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Old May 6, 2013, 11:01 PM   #1
johnwilliamson062
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All open bolts machine guns?

I have been surfing the web looking at home made designs the last few days. I have seen a number of questionable designs. Maybe foreign made or maybe my eyes aren't accurate at measuring. One thing I have seen is single shots that fire from an open bolt. I was wondering if the prohibition on open bolts is limited to repeating arms, or if these items are illegal.
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Old May 7, 2013, 08:15 AM   #2
Madcap_Magician
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Is there a prohibition on firearms firing from an open bolt? I am not aware of one.

The only real reason to have a firearm fire from an open bolt is to aid cooling for moderate to rapid sustained automatic fire. I can't imagine what the point of a single-shot firing from an open bolt would be.
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Old May 7, 2013, 08:31 AM   #3
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I can't imagine what the point of a single-shot firing from an open bolt would be
simplicity of the firing mechanism.
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Old May 7, 2013, 08:56 AM   #4
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Yes, if it fires from an open bolt it is an easily convertible machine gun in the eyes of the ATF. Don't build or buy one unless you are licensed to build or it's a Pre 84 papered gun.
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Old May 7, 2013, 09:35 AM   #5
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Yes, if it fires from an open bolt it is an easily convertible machine gun in the eyes of the ATF. Don't build or buy one unless you are licensed to build or it's a Pre 84 papered gun.
I wonder how this could be true for a single shot with no provision for a magazine.
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Old May 7, 2013, 09:45 AM   #6
Mike Irwin
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yep, firing from an open bolt is about as simple as it gets.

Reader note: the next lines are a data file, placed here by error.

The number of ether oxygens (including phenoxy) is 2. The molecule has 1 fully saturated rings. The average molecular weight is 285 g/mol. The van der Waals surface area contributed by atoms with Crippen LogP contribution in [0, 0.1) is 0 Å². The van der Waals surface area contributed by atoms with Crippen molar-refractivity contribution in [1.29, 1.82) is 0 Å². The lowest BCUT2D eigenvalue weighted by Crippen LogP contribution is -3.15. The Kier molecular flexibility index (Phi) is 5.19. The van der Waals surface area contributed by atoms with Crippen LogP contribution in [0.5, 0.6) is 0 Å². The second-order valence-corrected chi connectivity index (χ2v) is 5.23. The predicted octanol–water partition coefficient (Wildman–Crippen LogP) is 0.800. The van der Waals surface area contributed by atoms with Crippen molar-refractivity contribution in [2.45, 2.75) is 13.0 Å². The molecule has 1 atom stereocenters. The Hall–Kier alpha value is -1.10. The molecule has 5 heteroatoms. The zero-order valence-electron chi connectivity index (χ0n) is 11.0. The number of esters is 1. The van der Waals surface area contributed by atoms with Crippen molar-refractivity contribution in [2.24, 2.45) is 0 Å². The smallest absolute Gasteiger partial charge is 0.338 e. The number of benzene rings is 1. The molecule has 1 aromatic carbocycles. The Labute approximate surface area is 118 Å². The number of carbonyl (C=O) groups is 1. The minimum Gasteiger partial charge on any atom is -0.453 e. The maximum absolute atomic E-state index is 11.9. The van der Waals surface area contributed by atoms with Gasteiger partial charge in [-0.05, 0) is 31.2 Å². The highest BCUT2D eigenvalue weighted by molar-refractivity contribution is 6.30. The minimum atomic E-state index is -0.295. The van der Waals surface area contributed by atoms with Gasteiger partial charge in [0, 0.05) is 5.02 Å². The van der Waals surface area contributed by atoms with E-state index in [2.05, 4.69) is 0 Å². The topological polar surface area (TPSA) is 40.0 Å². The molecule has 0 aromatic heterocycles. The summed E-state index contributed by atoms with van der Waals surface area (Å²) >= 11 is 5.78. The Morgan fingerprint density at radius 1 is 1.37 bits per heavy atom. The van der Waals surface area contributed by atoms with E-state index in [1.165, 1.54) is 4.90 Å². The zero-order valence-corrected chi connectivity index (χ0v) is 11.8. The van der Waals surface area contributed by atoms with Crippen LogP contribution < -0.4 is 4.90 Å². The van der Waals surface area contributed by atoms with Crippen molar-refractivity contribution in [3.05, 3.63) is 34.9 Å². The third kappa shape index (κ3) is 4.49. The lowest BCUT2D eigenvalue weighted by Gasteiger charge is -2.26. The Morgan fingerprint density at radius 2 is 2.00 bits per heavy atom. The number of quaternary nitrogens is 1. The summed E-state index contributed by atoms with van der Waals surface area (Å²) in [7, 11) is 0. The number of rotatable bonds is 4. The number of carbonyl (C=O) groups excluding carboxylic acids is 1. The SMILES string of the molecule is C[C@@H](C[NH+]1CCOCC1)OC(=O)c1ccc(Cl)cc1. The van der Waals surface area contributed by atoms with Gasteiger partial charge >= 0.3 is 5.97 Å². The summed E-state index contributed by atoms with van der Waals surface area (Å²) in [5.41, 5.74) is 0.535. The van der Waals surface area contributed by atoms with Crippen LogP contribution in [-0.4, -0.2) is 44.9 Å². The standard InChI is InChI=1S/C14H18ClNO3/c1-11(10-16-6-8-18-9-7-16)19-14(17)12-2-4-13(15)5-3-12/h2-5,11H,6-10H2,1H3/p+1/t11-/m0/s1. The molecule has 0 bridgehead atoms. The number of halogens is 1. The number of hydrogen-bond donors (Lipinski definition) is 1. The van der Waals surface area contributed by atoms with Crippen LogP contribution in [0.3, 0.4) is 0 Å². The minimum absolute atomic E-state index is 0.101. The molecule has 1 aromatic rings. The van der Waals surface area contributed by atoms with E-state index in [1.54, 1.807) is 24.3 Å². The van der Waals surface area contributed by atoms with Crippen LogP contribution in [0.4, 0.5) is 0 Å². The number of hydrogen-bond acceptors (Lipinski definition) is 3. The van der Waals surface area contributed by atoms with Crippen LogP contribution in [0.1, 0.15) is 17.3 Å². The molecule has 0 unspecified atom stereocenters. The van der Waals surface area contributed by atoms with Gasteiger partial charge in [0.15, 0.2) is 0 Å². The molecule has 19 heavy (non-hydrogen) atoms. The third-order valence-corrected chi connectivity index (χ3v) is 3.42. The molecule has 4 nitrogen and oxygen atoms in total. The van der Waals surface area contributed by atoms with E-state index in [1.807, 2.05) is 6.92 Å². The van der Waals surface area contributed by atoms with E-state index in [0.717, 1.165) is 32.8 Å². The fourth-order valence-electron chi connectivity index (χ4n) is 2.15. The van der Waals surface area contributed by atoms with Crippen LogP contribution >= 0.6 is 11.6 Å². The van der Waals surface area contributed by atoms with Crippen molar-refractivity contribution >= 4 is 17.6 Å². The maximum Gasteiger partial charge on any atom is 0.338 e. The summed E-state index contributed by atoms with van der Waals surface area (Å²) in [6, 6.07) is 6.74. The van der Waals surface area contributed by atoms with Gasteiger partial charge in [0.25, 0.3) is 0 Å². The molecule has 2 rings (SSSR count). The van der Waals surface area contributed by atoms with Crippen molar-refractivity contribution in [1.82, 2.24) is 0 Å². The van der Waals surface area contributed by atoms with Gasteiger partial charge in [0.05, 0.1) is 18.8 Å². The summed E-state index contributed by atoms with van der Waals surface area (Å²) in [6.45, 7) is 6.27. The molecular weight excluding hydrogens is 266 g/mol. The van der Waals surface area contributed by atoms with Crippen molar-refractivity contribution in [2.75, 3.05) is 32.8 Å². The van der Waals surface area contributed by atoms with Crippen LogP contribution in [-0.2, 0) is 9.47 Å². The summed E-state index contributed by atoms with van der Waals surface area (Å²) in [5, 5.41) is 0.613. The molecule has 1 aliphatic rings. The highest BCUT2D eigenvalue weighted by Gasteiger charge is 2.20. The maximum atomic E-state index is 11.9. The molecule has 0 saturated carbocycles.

Most often in such a design the "firing pin" is just a bump on the bolt face -- nothing mechanical about it. In effect, it's a slam-fire gun.

There is something of an art to balancing the weight of the bolt, the power of the cartridge and the power of the main spring to make sure that the system is in balance and that the cartidges don't pop early, or not at all.
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Old May 7, 2013, 09:46 AM   #7
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"I wonder how this could be true for a single shot with no provision for a magazine."

I THINK Savage made such a rifle years and years ago.
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Old May 7, 2013, 10:59 AM   #8
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Generally speaking BATFE frowns on open bolt semi-autos. You will not find any law that outright bans the production of all open-bolt designs. It's simply that no one has figured out a way to make a semi-auto open bolt gun that isn't (in BATFE's eyes) easily converted to full-auto. Theoretically, you could still build an open-bolt gun. In fact, I recall seeing I think SWD made an openbolt 12 gauge shotgun recently. Perfectly legal. Can't be converted....it's a single-shot.

There's probably some way you could make a semi-auto open bolt that BATFE would approve. The mechanism would just be too complex and costly to make.

Last edited by Skans; May 7, 2013 at 11:05 AM.
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Old May 7, 2013, 11:18 AM   #9
Brian Pfleuger
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Originally Posted by Skans
The mechanism would just be too complex and costly to make.
Not to mention all the inherent downsides to accuracy. Folks spend money replacing springs, firing pins and whatnot to eliminate ignition delays measured in fractions of a millisecond. The time it takes for that bolt to close is a comparative eternity.